“"Palantir is one of the top tech companies in the world to work for and therefore the office culture is definitely going to be slightly different than your normal company. Your co-workers are highly intelligent and we're given the autonomy to work on are own projects at our own pace.
The great thing about the office culture is the fact that you're surrounded by brilliant people. If you're someone who thrives in an environment where people always have opinions how things should be, and how to get there, this is a beautiful place to work.
What this means though is often you'll have people who have heavily conflicting opinions of how things should be on a philosiphical or ideological level. As we're all a pretty competitive group, no one is really willing to give up the 'win'. If you're someone who takes contrary opinions to heart heavily, and you have difficulty in seeing through differences of thought, Palantir will be a difficult work environment.
The office environment is competitive and driven, but generally positive. I've loved my time working here because of the ability to learn and test my beliefs on a daily basis."”
“Palantir has a very difficult interview process that involves a mix of case problems to crack, phone interviews, and on-site interviews, with a wide range of technical and behavioral questions. They definitely view themselves as one of the top companies to work for, and expect you to mold your schedule to their wishes. Overall though they're generally pretty quick to respond and give feedback on what you did well vs. what you didn't do well on.”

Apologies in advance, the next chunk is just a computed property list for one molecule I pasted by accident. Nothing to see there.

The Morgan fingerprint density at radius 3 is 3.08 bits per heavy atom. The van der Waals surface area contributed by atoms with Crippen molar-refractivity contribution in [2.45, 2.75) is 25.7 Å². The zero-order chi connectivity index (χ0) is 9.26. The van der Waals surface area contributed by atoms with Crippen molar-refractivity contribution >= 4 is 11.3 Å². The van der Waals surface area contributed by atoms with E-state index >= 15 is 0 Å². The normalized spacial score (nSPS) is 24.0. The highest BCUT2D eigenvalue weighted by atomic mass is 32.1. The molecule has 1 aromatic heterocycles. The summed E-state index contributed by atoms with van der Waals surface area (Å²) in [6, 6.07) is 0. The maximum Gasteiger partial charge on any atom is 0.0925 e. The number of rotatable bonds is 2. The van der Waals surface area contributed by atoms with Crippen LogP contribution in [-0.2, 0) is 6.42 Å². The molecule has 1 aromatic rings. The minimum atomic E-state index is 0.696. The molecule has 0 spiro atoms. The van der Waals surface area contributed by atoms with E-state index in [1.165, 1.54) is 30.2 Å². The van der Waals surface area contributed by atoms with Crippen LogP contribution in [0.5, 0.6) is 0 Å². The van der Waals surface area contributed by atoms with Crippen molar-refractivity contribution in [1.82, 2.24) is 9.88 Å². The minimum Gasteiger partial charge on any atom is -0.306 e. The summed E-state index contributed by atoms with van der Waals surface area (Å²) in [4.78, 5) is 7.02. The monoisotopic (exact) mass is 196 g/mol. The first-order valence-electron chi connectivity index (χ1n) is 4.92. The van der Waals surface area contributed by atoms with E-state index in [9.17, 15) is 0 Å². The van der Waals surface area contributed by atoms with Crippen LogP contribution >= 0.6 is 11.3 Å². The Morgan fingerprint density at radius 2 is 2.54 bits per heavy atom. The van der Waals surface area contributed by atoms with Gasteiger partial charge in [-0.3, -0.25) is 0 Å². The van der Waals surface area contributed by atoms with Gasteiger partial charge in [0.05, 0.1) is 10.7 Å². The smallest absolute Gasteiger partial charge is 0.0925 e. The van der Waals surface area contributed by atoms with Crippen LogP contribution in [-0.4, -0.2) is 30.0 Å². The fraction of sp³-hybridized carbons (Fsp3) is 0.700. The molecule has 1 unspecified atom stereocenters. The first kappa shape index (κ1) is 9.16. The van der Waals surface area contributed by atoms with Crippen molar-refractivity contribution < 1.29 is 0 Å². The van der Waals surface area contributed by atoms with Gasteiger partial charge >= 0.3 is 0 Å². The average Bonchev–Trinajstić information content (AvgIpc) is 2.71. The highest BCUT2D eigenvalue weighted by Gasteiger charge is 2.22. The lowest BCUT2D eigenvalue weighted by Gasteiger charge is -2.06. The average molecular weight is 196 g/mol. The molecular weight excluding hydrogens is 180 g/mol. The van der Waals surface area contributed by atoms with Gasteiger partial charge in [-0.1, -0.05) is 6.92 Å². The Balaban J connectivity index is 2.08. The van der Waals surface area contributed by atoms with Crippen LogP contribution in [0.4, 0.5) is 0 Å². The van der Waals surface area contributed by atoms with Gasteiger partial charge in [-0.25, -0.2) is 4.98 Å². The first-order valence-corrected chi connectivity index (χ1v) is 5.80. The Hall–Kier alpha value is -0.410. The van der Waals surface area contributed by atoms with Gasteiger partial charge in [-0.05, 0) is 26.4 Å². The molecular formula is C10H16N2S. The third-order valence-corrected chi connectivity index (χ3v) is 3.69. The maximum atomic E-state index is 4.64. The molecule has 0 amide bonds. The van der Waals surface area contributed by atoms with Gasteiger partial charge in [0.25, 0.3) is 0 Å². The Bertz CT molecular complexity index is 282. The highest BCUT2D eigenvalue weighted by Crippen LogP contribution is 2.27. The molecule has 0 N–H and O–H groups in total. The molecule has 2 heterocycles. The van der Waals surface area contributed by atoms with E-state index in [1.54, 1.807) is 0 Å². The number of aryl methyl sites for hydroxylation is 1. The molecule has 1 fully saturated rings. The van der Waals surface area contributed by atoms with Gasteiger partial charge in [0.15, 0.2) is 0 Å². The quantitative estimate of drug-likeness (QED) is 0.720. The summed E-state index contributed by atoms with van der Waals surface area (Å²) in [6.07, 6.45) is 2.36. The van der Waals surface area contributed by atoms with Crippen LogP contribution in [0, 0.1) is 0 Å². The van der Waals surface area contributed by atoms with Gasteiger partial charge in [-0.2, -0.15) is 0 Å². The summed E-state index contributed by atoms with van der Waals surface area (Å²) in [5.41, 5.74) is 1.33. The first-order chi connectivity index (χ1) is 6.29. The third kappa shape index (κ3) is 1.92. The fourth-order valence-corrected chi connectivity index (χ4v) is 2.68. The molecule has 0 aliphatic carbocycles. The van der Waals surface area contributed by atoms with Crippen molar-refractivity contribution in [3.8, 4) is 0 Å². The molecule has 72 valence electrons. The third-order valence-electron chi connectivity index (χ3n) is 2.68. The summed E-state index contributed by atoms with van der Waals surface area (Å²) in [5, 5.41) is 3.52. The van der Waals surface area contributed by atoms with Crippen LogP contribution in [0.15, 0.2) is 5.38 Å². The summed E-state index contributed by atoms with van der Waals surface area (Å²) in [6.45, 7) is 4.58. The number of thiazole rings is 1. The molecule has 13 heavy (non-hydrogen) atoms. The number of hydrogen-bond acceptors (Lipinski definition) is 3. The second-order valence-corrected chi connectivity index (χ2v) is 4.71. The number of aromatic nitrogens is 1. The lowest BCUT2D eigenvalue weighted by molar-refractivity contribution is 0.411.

“Your co-workers at Palantir will be very smart, most often kind, and very exciteable. Working on interesting problems in a fast pace environment means you'll either sink or swim with the team. If you work well you'll be respected, if you don't perform expect people to start to brush you off.”
“Although Palantir is a great place to learn different skills, it isn't a company where career growth is very possible. With a flat organizational structure there aren't many managerial positions and those who've risen the ranks probably won't be leaving anytime soon.”
“"The projects we work on are all highly technical applications to help solve the largest currently unsolvable problems of organizations. What we work on impacts the world above and below the surface in ways unimagineabale even 10 years ago.
So what kind of questions are we trying to answer?
- How can you prevent the next $65 billion ponzi scheme?
- How can you help governments save billions by reducing and optimizing spending?
- How can we stop genocides happening in countries world wide?
- How can we help scientists monitor environmental changes for positive change?
These are the questions that we work on, on a daily basis. To have the ability to use my technical skills to work on challenges people only dreamed of solving is the greatest work motivator I've ever had."”
Best about working for Palantir by far is our ability to work on interesting problems that have far reaching real world impact. On top of being able to work on a wide variety of projects, we're given the autonomy and the resources to solve them in innovative ways.